Another note on precison of ordinance: in Lawrence Foster's "Women, Family, and Utopia" he makes the point that Joseph invalidated the authority of all earthly marriages with this concept of authority/precison, and thereby justified the dissolution of marriages in favor of polygamy, including his own acts that would have otherwise been considered adultry. Fascinating, I think.

In answer to your closing questions, I think that the emphasis on exactness is just vestigial of a time when the argument for exactness was essential to supporting and expanding claims of authority in the face of unmeasurable results...which I think is exactly your point in linking the magical world view.

Sweet connect. Thank you.



This is a classic argument of form versus substance. I do not think that an ordinance performed with one misplaced word is taught by the Church to be "ineffective." That is not why the form is so harshly monitored.

Consider times when the sick are blessed either by only one priesthood holder or without oil. Substance is more important, and I think a study of conference writings and the scriptures would bear this out.

I think the emphasis on form is for several reasons, the least of which is the ineffectiveness of the ordinance if not done right. One such reasons is to teach exactness in all things. Go ask Bishop [ ] if lack of form renders an ordinance completely ineffective. I believe he will say no.

I must admit that I am sad to see this site, but I do understand how doubts come about. I know that it is easy to discount "spiritual" experiences you think you felt in the past in light of the factual information that presents itself seemingly so clearly now.

E- I know the same things you know about the church, but I also know the feelings I have felt and I know they have been more than pavlovian reactions. Surely you must believe the same of the experiences I know you have had, back in the early days. . . . I would be interested to hear how much of this [your family] actually know, and how they have reacted.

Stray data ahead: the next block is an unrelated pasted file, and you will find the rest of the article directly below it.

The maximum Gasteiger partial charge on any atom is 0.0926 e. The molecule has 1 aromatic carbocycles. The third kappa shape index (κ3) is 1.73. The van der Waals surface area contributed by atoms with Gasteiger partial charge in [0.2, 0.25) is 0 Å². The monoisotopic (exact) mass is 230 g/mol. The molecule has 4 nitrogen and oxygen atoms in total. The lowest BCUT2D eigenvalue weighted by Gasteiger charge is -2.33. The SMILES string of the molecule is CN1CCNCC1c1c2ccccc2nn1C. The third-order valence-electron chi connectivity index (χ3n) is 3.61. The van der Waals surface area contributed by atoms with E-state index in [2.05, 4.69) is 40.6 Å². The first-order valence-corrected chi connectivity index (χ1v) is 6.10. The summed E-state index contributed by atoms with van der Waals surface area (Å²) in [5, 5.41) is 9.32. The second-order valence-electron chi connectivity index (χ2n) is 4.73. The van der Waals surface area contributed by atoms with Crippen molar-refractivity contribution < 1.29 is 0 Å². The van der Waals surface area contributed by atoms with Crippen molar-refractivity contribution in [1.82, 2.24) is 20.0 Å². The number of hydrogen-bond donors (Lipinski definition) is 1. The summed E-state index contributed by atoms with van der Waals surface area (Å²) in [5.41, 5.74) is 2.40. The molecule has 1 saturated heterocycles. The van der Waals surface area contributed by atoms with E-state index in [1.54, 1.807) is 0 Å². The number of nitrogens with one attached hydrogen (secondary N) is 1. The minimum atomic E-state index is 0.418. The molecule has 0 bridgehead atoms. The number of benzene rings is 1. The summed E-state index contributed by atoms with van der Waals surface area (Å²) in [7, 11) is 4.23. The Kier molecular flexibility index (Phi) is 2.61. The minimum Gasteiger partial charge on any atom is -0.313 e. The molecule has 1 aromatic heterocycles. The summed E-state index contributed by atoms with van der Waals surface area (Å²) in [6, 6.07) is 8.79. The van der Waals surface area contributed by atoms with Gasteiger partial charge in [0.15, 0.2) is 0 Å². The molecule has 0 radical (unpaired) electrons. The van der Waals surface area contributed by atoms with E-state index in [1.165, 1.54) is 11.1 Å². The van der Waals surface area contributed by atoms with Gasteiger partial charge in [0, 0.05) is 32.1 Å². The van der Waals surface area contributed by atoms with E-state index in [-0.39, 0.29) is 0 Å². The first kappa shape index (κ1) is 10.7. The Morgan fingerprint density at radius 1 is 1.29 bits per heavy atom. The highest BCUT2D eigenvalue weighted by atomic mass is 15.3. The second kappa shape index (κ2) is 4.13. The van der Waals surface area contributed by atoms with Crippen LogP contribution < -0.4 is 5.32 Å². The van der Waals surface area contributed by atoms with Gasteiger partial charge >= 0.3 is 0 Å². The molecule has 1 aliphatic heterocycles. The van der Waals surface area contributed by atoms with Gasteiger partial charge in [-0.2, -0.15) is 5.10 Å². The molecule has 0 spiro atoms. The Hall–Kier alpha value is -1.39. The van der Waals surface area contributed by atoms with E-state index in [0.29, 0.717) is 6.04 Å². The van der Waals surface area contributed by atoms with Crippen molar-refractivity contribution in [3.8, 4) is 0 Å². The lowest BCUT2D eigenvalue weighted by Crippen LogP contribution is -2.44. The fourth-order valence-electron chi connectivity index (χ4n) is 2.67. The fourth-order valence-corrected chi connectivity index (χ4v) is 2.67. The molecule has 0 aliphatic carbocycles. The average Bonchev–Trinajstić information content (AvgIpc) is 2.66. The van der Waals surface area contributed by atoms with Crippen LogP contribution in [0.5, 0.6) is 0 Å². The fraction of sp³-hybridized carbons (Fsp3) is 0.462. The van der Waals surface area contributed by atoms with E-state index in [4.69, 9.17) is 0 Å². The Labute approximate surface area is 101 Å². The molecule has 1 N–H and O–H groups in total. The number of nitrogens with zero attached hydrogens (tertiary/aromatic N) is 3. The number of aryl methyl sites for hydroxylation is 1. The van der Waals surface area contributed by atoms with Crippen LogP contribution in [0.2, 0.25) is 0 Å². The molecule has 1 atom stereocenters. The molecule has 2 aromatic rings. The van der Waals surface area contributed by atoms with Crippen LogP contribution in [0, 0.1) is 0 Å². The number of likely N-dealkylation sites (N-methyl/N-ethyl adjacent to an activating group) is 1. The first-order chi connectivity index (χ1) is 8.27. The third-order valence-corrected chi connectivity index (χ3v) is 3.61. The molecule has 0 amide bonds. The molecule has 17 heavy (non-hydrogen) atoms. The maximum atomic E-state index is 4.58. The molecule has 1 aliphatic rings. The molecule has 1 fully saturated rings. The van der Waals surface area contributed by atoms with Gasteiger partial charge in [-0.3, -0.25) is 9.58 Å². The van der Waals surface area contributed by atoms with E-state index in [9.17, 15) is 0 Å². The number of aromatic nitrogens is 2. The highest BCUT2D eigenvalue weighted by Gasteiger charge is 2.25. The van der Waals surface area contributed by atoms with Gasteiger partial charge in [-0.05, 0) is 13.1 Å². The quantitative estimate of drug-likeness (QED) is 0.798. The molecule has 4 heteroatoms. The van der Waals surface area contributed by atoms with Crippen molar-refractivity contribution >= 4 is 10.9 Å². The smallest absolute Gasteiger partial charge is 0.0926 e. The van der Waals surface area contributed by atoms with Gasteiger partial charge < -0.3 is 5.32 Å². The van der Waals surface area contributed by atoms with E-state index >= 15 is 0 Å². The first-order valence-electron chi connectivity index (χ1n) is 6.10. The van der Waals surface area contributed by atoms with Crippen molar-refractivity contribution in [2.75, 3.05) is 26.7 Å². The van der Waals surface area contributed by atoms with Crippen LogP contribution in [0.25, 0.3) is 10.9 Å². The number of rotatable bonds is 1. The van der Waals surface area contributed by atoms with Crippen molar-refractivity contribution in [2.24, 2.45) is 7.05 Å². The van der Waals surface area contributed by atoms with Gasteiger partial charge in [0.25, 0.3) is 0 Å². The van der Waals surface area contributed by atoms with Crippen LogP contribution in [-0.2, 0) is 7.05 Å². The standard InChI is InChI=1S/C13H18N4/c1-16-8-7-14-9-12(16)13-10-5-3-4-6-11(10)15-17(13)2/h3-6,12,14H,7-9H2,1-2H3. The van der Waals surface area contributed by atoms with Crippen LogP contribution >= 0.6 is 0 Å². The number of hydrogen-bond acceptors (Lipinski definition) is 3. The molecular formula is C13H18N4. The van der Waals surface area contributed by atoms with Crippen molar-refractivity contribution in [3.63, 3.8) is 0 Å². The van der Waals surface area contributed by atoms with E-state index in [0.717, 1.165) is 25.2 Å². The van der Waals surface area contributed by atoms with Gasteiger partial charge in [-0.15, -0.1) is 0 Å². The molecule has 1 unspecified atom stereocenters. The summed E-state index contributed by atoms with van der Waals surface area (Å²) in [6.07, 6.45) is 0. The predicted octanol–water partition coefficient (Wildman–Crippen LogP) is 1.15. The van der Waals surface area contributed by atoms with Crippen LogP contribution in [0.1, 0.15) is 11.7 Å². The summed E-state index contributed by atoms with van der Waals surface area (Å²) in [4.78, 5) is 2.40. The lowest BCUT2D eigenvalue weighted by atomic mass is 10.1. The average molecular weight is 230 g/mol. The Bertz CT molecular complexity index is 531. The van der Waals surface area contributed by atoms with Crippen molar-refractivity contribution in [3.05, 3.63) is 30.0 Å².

E: I am not preaching at you. I am happy to see you at church every week despite your doubts. I am happy to see you doing all you can to keep with your family, united in practice if not in belief. I have always liked and admired you and still do, despite the initial disappointment I must admit having felt at finding this blog.

. . .

Please do not think I'm judging you- I'm not. I just feel for what this decision you are making must be costing you in your family and personal life.

I plan to keep on reading, and I sincerely hope you can find a path that makes you happy, in or out of the church (preferably "in," but that is my personal bias... :) )


Anon for now.

Edited by Equality



Thank you for your comments. On the personal matters, I'd like it if you would email me. I took the liberty of editing your post slightly to preserve some level of anonymity for me (I realize I may be fighting the battle of a lost cause now). Based on the form versus substance argument you make and the erudition evident in your comment, I have an idea of your identity.

On your substantive point, I will respond a little later. Thanks for reading my blog. I'm sorry to have disappointed you.



On the efficacy of ordinances not perfectly performed, there is a discussion ongoing at BCC on the subject (I did not see this thread before I made my post yesterday or I would have acknowledged it there). See http://www.bycommonconsent.com/2006/03/is-god-constrained-by-magic/
for the discussion.


Sorry about the personal comments- I know anonymity is important- it is to me. I'm not so much "disappointed" as I am "surprised" but the initial surprise is wearing off and giving way to respect for your opinions and hope for you to find peace in your journey.

I'll e-mail sometime.


Thanks for your series on "Things that don't make sense." The series is useful, and I hope you make it to a count of 100, then publish a book on "One-Hundred Things That Don't Make Sense."


Thanks, GDT. I do have a long list both in my head and on paper. Some might say that a religion need not make sense. For me, although certain faith-based claims can never be empirically proven, I do need a religious system to make sense or it just doesn't work for me.

Stephen M (Ethesis)

Feminist Mormon Housewives isn't the fringe of the LDS world ...


Stephen M (Ethesis):

Do you think Elder Packer would (a) agree or (b) disagree with your last statememt?

mayan elephant

i thought it was jeff h. that described the fringe? or was that a campground he was describing? i get the fringe and the camping area far from the ampitheater but nearby the porta-potties mixed up when it comes to those guys.

Hellmut Lotz

It's certainly easier to explain why no one else is gonna see God as opposed to a treasure.

desert vulture

Good commentary Equality. I don't know if you are aware of the reports of animal sacrifices that Joseph Smith and partners made, at the digging sites, to help with the incantation, as it were. Pretty ghastly stuff. Very nice article, thank you.